anaerobic exercise


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anaerobic exercise

any short-duration exercise that is powered primarily by metabolic pathways that do not use oxygen. Such pathways produce lactic acid, resulting in metabolic acidosis. Examples of anaerobic exercise include sprinting and heavy weight lifting. Compare aerobic exercise. See also active exercise, passive exercise.

anaerobic exercise

A general term for exercise consisting of slow rhythmic movements against a force—e.g., calisthenics, such as push-ups, sit-ups, weight lifting—which evoke minimal increases in heart rate. Anaerobic exercise is said to strengthen muscles, increase joint mobility and reduce risk of musculoskeletal injury.

an·ae·ro·bic ex·er·cise

(an'ār-ōbik ek'sĕr-sīz)
Physical activity that alternates short bursts of energy with periods of rest.

anaerobic exercise

exercise at an intensity exceeding aerobic capacity, which therefore draws a significant fraction of its energy from anaerobic sources. Sprints of any form, jumps and forceful throws are examples. In sustained anaerobic exercise, metabolic products accumulate rapidly; this is indicated by the continual increase of blood lactate concentration throughout the period of effort, but other products such as phosphate ions, ADP, AMP and adenosine contribute much more to the fatigue which forces termination of the effort after some 10-120 s, depending on its intensity. Also known as supramaximal exercise . Compare aerobic exercise.

anaerobic exercise,

n physical activity, which instigates a metabolism that does not depend on oxygen. Examples include isotonics, in which the muscles contract against an object of resistance with movement (e.g., weight lifting); isometrics, in which muscles contract against resistance but without movement; and calisthenics (e.g., sit-ups and knee-bends), which increase flexibility and improve joint mobility.

anaerobic

the absence of air.

anaerobic bacteria
anaerobic effluent treatment
is usually conducted in deep ponds where air does not penetrate. A fully contained system is also available.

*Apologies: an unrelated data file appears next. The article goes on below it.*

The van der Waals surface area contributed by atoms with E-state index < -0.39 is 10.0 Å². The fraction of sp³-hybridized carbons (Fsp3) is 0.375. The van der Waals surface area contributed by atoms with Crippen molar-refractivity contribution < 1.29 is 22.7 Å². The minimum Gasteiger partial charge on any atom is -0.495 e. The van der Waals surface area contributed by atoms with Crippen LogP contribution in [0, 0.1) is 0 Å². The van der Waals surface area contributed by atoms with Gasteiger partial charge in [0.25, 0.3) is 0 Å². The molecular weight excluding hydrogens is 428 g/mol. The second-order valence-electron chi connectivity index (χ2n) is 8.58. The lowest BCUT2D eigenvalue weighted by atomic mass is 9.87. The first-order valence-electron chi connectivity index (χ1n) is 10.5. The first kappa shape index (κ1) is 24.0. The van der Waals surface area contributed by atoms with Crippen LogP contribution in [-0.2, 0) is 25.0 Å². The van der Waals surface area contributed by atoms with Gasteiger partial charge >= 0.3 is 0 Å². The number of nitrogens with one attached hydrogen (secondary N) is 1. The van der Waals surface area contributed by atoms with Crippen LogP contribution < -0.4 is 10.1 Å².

anaerobic exercise
exercise at high work intensity during which the needs of muscle metabolism for oxygen exceeds the capacity of the circulation to supply it and an oxygen debt is incurred.
anaerobic infection
one caused by aerobic organisms.
References in periodicals archive ?
In contrast, the subjects in the current study were recreationally active men, but were not engaged in a specific training program and, therefore, were physiologically unaccustomed to the strenuous anaerobic exercises.
Effects of acute aerobic and anaerobic exercise on blood markers of oxidative stress.
Anaerobic exercise, such as sprinting, involves the release of counterregulatory hormones (cortisol and epinephrine) that can sharply increase glucose release from the liver.
The Interval Training Workout: Build Muscle and Burn Fat with Anaerobic Exercise.
A study published this week has demonstrated improved rates of recovery, reduction in oxidative stress, and reduced muscle soreness following high intensity, anaerobic exercise in athletes consuming a proprietary theaflavin-enriched black tea extract developed by WellGen, Inc.
2013) who investigated the effect of previous high-intensity anaerobic exercise on metabolism and fatigue development during intense exercise.
Effect of anaerobic exercise on some blood variables and immune proteins (IgA- IgE-IgG) among players' short distances.
Anaerobic exercise, or interval training, will include working in short bursts and explosive movements - sprinting, for example, at over 85 per cent MHR (maximum heartrate).
1], for some people anaerobic exercise is more enjoyable than aerobic exercise.
It has been demonstrated that there is increased oxidative stress during short-term anaerobic exercise.